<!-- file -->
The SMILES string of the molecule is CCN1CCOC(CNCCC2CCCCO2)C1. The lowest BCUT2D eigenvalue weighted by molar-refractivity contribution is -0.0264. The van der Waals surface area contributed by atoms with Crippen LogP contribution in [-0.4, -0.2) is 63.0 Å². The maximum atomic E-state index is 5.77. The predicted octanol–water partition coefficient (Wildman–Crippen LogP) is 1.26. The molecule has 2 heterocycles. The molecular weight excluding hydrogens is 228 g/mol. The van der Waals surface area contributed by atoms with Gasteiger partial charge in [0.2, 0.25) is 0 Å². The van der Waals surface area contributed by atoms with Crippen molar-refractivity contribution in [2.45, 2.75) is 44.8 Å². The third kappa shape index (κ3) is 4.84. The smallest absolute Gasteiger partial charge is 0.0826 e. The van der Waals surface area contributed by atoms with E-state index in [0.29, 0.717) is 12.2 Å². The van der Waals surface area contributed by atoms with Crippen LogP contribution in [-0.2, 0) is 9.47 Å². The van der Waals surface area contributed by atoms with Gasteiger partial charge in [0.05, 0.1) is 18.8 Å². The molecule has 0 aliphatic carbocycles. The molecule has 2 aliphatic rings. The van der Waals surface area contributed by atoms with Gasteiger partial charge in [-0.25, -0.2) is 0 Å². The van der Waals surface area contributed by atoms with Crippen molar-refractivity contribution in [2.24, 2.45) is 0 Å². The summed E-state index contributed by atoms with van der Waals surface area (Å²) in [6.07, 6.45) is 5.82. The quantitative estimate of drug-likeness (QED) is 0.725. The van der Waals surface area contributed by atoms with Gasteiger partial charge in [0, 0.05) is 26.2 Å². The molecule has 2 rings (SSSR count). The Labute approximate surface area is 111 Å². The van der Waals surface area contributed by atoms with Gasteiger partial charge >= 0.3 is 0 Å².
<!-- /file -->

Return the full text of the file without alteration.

The SMILES string of the molecule is CCN1CCOC(CNCCC2CCCCO2)C1. The lowest BCUT2D eigenvalue weighted by molar-refractivity contribution is -0.0264. The van der Waals surface area contributed by atoms with Crippen LogP contribution in [-0.4, -0.2) is 63.0 Å². The maximum atomic E-state index is 5.77. The predicted octanol–water partition coefficient (Wildman–Crippen LogP) is 1.26. The molecule has 2 heterocycles. The molecular weight excluding hydrogens is 228 g/mol. The van der Waals surface area contributed by atoms with Gasteiger partial charge in [0.2, 0.25) is 0 Å². The van der Waals surface area contributed by atoms with Crippen molar-refractivity contribution in [2.45, 2.75) is 44.8 Å². The third kappa shape index (κ3) is 4.84. The smallest absolute Gasteiger partial charge is 0.0826 e. The van der Waals surface area contributed by atoms with E-state index in [0.29, 0.717) is 12.2 Å². The van der Waals surface area contributed by atoms with Crippen LogP contribution in [-0.2, 0) is 9.47 Å². The van der Waals surface area contributed by atoms with Gasteiger partial charge in [0.05, 0.1) is 18.8 Å². The molecule has 0 aliphatic carbocycles. The molecule has 2 aliphatic rings. The van der Waals surface area contributed by atoms with Gasteiger partial charge in [-0.25, -0.2) is 0 Å². The van der Waals surface area contributed by atoms with Crippen molar-refractivity contribution in [2.24, 2.45) is 0 Å². The summed E-state index contributed by atoms with van der Waals surface area (Å²) in [6.07, 6.45) is 5.82. The quantitative estimate of drug-likeness (QED) is 0.725. The van der Waals surface area contributed by atoms with Gasteiger partial charge in [0, 0.05) is 26.2 Å². The molecule has 2 rings (SSSR count). The Labute approximate surface area is 111 Å². The van der Waals surface area contributed by atoms with Gasteiger partial charge >= 0.3 is 0 Å².